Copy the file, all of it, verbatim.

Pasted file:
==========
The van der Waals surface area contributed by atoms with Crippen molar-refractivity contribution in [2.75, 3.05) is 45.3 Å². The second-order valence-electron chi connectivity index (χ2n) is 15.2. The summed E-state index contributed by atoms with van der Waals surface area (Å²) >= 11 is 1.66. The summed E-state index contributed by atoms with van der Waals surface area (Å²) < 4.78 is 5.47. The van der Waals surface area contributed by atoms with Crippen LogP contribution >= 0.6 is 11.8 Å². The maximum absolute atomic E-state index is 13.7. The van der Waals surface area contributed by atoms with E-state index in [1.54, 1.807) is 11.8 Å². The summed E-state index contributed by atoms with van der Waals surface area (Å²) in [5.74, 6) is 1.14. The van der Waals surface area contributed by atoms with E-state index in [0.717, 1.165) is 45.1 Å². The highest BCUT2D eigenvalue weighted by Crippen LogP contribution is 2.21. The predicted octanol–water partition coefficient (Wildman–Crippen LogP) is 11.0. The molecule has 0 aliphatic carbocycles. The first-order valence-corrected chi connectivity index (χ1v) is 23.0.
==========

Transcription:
The van der Waals surface area contributed by atoms with Crippen molar-refractivity contribution in [2.75, 3.05) is 45.3 Å². The second-order valence-electron chi connectivity index (χ2n) is 15.2. The summed E-state index contributed by atoms with van der Waals surface area (Å²) >= 11 is 1.66. The summed E-state index contributed by atoms with van der Waals surface area (Å²) < 4.78 is 5.47. The van der Waals surface area contributed by atoms with Crippen LogP contribution >= 0.6 is 11.8 Å². The maximum absolute atomic E-state index is 13.7. The van der Waals surface area contributed by atoms with E-state index in [1.54, 1.807) is 11.8 Å². The summed E-state index contributed by atoms with van der Waals surface area (Å²) in [5.74, 6) is 1.14. The van der Waals surface area contributed by atoms with E-state index in [0.717, 1.165) is 45.1 Å². The highest BCUT2D eigenvalue weighted by Crippen LogP contribution is 2.21. The predicted octanol–water partition coefficient (Wildman–Crippen LogP) is 11.0. The molecule has 0 aliphatic carbocycles. The first-order valence-corrected chi connectivity index (χ1v) is 23.0.